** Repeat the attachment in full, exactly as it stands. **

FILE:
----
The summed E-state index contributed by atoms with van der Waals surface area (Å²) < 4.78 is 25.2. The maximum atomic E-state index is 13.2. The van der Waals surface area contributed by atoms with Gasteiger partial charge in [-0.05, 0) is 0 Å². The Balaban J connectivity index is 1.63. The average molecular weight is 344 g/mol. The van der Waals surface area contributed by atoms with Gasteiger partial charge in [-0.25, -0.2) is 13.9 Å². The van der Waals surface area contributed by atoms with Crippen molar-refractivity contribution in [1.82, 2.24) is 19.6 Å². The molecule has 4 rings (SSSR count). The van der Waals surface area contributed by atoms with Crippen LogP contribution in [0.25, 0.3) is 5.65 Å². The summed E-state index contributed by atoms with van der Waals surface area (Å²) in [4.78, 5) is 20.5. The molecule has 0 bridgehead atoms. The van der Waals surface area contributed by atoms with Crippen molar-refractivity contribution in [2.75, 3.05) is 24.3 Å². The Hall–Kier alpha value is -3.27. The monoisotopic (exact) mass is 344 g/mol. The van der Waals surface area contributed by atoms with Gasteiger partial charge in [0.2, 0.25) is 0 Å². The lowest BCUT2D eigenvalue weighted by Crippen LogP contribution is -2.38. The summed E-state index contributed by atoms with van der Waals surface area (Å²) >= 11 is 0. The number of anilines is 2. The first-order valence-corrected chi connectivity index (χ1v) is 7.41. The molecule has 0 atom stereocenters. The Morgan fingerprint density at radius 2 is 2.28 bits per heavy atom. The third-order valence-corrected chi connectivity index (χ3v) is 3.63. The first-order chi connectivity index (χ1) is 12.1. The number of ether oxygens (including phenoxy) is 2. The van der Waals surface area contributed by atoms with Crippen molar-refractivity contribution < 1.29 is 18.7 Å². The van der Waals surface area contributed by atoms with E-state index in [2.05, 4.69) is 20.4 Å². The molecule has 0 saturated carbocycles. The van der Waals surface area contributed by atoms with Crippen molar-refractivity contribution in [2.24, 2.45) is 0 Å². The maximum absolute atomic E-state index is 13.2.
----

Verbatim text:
The summed E-state index contributed by atoms with van der Waals surface area (Å²) < 4.78 is 25.2. The maximum atomic E-state index is 13.2. The van der Waals surface area contributed by atoms with Gasteiger partial charge in [-0.05, 0) is 0 Å². The Balaban J connectivity index is 1.63. The average molecular weight is 344 g/mol. The van der Waals surface area contributed by atoms with Gasteiger partial charge in [-0.25, -0.2) is 13.9 Å². The van der Waals surface area contributed by atoms with Crippen molar-refractivity contribution in [1.82, 2.24) is 19.6 Å². The molecule has 4 rings (SSSR count). The van der Waals surface area contributed by atoms with Crippen LogP contribution in [0.25, 0.3) is 5.65 Å². The summed E-state index contributed by atoms with van der Waals surface area (Å²) in [4.78, 5) is 20.5. The molecule has 0 bridgehead atoms. The van der Waals surface area contributed by atoms with Crippen molar-refractivity contribution in [2.75, 3.05) is 24.3 Å². The Hall–Kier alpha value is -3.27. The monoisotopic (exact) mass is 344 g/mol. The van der Waals surface area contributed by atoms with Gasteiger partial charge in [0.2, 0.25) is 0 Å². The lowest BCUT2D eigenvalue weighted by Crippen LogP contribution is -2.38. The summed E-state index contributed by atoms with van der Waals surface area (Å²) >= 11 is 0. The number of anilines is 2. The first-order valence-corrected chi connectivity index (χ1v) is 7.41. The molecule has 0 atom stereocenters. The Morgan fingerprint density at radius 2 is 2.28 bits per heavy atom. The third-order valence-corrected chi connectivity index (χ3v) is 3.63. The first-order chi connectivity index (χ1) is 12.1. The number of ether oxygens (including phenoxy) is 2. The van der Waals surface area contributed by atoms with Crippen molar-refractivity contribution < 1.29 is 18.7 Å². The van der Waals surface area contributed by atoms with E-state index in [2.05, 4.69) is 20.4 Å². The molecule has 0 saturated carbocycles. The van der Waals surface area contributed by atoms with Crippen molar-refractivity contribution in [2.24, 2.45) is 0 Å². The maximum absolute atomic E-state index is 13.2.